I always thought choosing what color I’d wear was an individual right of sorts. I could choose according to my mood, my preferences, my style.
But that was before.
Now, I know otherwise.
In my host culture, colors have meaning. They represent history, connections, honor, respect.
And I have had to learn this lesson the hard way, so. many. times.
Last month, I went to a meeting at work. I’ve learned the protocol for employees of an Asian university, the cultural dress code, so to speak. My hair was in order, my dress neatly ironed, I was wearing closed toe shoes. In all appearances, I was fitting the cultural norms of what a woman employee should wear.
Except I had forgotten one detail. One very important detail.
Our nation was in mourning. The mourning period had just been announced the previous day. All government employees were to don the color black for one month as we honored the memory of a former prime minister.
I pull open the door to the meeting room.
One glance around the room reminds me. Everyone in the room is in black, from head to toe.
My neatly ironed dress is pink. And so is my face.
I slink to my chair, feeling the fool. A million “How on earth could I have forgotten?” thoughts clash around in my brain.
As if my fair skin and 5’ 10” frame don’t scream “outsider” enough.
Last week, apparently an email went out to all employees saying “Everyone wear yellow to our staff meeting tomorrow.” However, the email went out to everyone except the foreign staff. I am the only foreign staff. Therefore, of the 100 plus employees of our faculty, I was the one and only who showed up in black.
Do you ever feel like you just can’t get it right?
I have lived 5 years of my life in my host culture. And I still feel like I make such newborn mistakes. I just told someone the other day, “I guess since I’ve been here five years, I’m acting like a 5-year old.”
Culture change makes me feel like a child. Like I’m unprepared and unaware and, in all honesty, sometimes like I would like to be afforded the privilege of plopping on the floor, pounding my fists, and screaming.
My childish responses always make me feel small. Within moments of an outburst of pure frustration at something in my host culture that makes not-a-lick-of-sense to me, I feel so small and embarrassed at how I responded, or how I wanted to respond. Like I used to feel when my anger got the best of me on the playground, or I forgot the rules and shouted at the library.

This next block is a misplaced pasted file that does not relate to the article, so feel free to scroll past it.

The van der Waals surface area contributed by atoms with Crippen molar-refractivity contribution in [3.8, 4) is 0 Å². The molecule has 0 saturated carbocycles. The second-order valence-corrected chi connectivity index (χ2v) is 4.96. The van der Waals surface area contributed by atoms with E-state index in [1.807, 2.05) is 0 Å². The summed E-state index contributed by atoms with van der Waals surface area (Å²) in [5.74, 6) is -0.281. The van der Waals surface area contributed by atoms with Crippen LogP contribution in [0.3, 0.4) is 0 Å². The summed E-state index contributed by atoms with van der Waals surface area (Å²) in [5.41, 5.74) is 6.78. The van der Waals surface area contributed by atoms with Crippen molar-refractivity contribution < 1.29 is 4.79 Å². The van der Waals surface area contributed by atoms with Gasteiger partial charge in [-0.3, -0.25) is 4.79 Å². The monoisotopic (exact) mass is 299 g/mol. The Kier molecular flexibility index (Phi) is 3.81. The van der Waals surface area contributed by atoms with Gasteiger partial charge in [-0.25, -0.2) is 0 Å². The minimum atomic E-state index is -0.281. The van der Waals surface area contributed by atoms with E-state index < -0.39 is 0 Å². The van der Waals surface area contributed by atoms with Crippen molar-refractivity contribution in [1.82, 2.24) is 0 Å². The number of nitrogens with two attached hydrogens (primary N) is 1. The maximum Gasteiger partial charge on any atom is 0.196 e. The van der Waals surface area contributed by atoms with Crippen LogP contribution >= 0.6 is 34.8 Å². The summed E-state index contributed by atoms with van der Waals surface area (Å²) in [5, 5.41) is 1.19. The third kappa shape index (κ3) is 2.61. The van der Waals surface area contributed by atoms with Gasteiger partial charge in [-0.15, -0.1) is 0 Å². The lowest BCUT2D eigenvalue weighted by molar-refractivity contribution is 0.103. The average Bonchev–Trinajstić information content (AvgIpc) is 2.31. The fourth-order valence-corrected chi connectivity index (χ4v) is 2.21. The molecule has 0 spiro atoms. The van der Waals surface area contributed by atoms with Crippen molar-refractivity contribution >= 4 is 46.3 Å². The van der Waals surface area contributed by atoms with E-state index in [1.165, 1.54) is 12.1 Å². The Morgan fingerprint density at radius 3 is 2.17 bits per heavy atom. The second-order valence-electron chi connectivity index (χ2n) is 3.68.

Perhaps feeling childish puts me in a peculiar place: a place where I can respond to Jesus’ call to come to him as a child. He had high praise for children, and sharp words for those who challenged His love for them. “Unless you change and become like little children, you will never enter the kingdom of heaven.” Matthew 18:2
Later in that same verse, He specifically names humility as being an attribute of a childlike believer. I wonder, too, if Jesus is calling His followers to cultivate some things that come naturally to a child: things like wonder, innocence, joy.
And then there’s the other side. Childhood is about so much more than the glory. It’s a lot of falling down and getting back up, messing up and saying sorry, slipping in the mud and changing your clothes.
It’s about dependence, about seeking out security in someone bigger than yourself. It’s about knowing it’s ok to show up at the dinner table with a dirty shirt. It’s about giggling through tears, about needing someone else to tell you what you need. It’s about climbing up into the lap of someone whose arms will protect you from the big, bad world.
I need shelter from all this learning, all this new. I need to come as a child, come to a place that’s safe to say “I didn’t know” or genuinely “I forgot”.
That place exists. In his book The Ragamuffin Gospel, Brennan Manning writes: “Jesus comes not for the super spiritual but for the wobbly and the weak-kneed who know they don’t have it all together, and who are not too proud to accept the handout of amazing grace.” Perhaps cultural adaptation is something He is using to keep me wobbly and weak-kneed. Perhaps this is my unique invitation to come to Him as a child.
I’ll try to stay on top of what color I should be wearing, but when I mess up again (I am certain WHEN is a better word choice than IF) I choose to let this simple reminder keep me childlike and remind me to run to my Father.
How has adapting to a new culture kept you childlike?
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